Cats in the Middle Ages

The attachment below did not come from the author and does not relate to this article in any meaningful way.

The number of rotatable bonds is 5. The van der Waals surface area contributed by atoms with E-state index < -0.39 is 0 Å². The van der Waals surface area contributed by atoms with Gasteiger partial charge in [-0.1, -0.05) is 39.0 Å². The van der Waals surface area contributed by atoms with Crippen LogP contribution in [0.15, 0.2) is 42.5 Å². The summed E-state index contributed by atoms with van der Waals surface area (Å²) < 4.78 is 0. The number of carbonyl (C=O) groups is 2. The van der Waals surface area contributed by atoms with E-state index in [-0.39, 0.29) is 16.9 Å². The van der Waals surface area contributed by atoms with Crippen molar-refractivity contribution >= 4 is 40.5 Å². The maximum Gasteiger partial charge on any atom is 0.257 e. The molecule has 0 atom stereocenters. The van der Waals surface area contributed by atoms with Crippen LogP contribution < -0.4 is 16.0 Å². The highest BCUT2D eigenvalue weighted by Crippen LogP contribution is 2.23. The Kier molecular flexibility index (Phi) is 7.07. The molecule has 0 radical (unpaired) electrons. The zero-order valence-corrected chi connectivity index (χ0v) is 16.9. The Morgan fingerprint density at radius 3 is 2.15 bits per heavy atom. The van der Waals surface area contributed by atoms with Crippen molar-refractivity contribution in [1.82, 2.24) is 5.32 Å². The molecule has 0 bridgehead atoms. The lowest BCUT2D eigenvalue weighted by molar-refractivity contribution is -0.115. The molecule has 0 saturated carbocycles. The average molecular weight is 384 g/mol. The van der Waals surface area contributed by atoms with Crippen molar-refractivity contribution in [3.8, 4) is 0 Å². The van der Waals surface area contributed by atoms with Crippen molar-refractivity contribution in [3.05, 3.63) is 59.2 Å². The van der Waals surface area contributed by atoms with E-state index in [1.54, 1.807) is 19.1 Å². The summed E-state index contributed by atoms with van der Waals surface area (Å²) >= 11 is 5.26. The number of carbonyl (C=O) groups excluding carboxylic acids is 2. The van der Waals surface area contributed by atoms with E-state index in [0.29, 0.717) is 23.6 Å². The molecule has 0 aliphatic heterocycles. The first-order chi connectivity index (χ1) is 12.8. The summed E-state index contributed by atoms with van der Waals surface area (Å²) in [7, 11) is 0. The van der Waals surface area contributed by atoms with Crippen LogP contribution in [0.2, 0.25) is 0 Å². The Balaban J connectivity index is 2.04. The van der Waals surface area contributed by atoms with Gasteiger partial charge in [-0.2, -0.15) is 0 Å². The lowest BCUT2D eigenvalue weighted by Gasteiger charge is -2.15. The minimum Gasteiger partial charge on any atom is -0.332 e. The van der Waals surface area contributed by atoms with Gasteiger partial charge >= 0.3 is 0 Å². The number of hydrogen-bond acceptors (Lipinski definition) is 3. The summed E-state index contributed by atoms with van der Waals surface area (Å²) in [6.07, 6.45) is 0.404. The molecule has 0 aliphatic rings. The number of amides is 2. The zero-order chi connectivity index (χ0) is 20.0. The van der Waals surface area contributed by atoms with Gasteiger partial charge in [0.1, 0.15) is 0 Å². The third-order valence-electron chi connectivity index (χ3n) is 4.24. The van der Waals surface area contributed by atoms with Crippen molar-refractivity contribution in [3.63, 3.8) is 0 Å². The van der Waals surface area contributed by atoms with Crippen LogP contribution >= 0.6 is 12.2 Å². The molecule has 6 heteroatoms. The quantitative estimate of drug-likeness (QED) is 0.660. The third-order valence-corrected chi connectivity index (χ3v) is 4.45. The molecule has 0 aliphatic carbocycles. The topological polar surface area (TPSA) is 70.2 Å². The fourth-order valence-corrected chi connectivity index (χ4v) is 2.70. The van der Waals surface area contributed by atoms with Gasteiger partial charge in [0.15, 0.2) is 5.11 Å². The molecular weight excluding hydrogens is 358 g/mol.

Nowadays, cats are much-loved family pets, but in the Middle Ages they were regarded very differently. In fact, they were not seen as household animals at all. Cats often lived in feral groups, and they were viewed as symbols of female lust, the night, paganism, witchcraft, and even the devil himself. Medieval authors often described cats’ eyes as looking like glowing coals. Cats are not easy to identify in medieval art; they often resemble leopards or small, somewhat feline predators – and they can often be confused with squirrels or monkeys. All these animals were typically depicted holding a spherical object in their front paws: squirrels were usually shown with a nut, monkeys with an apple and cats with a ball. Cats can be most clearly identified if they are depicted close to a mouse or a rat; this is the surest way of determining that the animal in the painting is meant to be a cat. Mice can also be identified by the cheese with which they were often depicted.
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